Originally Posted by FoxFanRay
Being just an observer without a dog in this fight, I have to say I don't understand one thing. With all the people saying they put boards under their tires to get the RV somewhat level, and boards under the jacks, and then auto-leveling works, what good is that auto-level system? I don't have auto-level on my rig, and I just put boards under my tires to level the rig. I've gotten quite good at looking at the 'bubble level' I have on the pin box, and am able to come pretty close to level on the first try. Help me understand why this is a good system please. Not trying to offend anyone here.
I understand what your getting at as I had the same questions until I saw it work. Lets say for instance you pull into a concrete pad smooth site on a side hill that is out of level side to side by three inches and front to back by another three inches. In other words the door side rear is 6 inches higher than the driver side front. That is not an easy one to level with blocks and for the perfectionist can take quite a while as each corner has a different requirement. With an auto level system you hit the button and it will level the trailer in about two minutes. I purposely used those numbers because they are within the stroke cababilities of each jack and the system will handle it no problem without any additional block. Now lets say were in the same site but it's gravel and we have the trailer right where we want it but the front driver side jack is in pothole that is four inches deep so now we need ten inches of travel for the system to work but the jack only has seven inches. If we set down 4 inches of block under that jack the system now will work because we have given it back four inches of stroke ( the amount of lentght the jack can lift) .
After you have used the system a few times and get a feel for what it can and what it cant do you can eyeball what you need for blocks. I never have needed to actually pull my trailer wheels up on levelling blocks like I used to .
It saves time in the sense that I can set the guesstimate number of blocs down under each jack. Unhook, pull the truck away, hit autolevel and in about a minute I have a perfectly level trailer with no need to get in and out of the coach to check. No "conversation" with the wife about whether it is level or not or whether it's good enough or not....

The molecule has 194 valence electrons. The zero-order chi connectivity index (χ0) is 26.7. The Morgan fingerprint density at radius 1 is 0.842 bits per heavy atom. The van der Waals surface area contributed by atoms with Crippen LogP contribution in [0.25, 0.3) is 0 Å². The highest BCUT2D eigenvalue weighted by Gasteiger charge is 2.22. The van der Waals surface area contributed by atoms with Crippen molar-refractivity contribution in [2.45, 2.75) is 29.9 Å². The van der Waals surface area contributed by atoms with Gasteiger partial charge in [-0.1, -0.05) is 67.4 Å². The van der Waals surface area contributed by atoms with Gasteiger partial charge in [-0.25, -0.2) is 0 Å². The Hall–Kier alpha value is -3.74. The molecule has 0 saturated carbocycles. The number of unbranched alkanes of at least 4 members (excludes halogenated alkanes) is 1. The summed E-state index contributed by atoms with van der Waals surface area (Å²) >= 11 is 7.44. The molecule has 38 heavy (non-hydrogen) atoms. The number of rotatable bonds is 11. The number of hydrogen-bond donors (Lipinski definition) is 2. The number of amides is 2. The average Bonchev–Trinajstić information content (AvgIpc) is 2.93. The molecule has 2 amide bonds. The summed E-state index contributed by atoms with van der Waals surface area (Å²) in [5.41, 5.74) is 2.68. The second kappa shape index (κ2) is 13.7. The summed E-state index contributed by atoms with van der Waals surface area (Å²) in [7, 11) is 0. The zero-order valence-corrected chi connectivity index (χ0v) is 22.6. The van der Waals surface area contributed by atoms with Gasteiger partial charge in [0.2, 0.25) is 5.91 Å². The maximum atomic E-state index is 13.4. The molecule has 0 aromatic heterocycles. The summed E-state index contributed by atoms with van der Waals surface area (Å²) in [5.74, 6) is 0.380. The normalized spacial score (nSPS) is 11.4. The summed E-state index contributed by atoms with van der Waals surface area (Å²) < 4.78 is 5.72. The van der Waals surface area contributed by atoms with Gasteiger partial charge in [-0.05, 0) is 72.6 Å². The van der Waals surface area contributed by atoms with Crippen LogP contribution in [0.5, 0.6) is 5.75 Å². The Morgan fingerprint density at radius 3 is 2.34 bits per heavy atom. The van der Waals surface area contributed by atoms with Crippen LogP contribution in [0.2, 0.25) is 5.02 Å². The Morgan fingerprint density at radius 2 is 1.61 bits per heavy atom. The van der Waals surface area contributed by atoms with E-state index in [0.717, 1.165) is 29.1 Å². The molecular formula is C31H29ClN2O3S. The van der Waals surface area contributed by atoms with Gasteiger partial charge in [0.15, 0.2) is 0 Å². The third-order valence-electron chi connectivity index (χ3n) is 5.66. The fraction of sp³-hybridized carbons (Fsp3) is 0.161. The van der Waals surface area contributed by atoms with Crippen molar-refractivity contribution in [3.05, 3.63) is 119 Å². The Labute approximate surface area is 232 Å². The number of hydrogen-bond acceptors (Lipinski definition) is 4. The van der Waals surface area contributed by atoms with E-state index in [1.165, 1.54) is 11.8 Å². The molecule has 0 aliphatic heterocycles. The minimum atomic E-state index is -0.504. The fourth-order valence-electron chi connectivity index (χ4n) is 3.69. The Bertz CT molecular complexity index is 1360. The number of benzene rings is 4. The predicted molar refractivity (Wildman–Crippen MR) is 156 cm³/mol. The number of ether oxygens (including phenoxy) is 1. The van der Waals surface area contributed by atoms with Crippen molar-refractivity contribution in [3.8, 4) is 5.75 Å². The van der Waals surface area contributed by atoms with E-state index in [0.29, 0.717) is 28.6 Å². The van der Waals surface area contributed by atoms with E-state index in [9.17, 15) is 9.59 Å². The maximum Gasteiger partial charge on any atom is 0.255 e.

In fact the best thing about it is that I can pull in, unhook, grab a beer and go to the pool...... the wife can push the auto level button.
Once I saw the system work, it was a must have on my next trailer and I was pleasantly suprised when I saw that it was an included option on the Eagle fifth wheels we were looking at in 2016. By the time we were able to decide and order Jayco had removed it from the package on the 2017's and made it a chargable option. I had my order in early enough that I got a 2017 off the 2016 build sheet and it was included however I still would have paid for it as it was a non-negotiable must have for me.
Mine is the four point system. I can see on the Northpoint and Pinnacle lines that use the 6 point system and have another set of jacks clear at the back of the coach where there could be some clearance issues getting in and out of driveways and other sloped access where it could be an issue on longer rigs as some have reported here. My rear jacks are immediatly behind my rear axle.
There certainly is nothing wrong with the conventional method. I think some people struggle with it more than others. And of course there are those of us who are married to someone like my wife who insists that the trailer absoultely has to be level ( she keeps her own bubble level in the trailer ) I hope that helps you.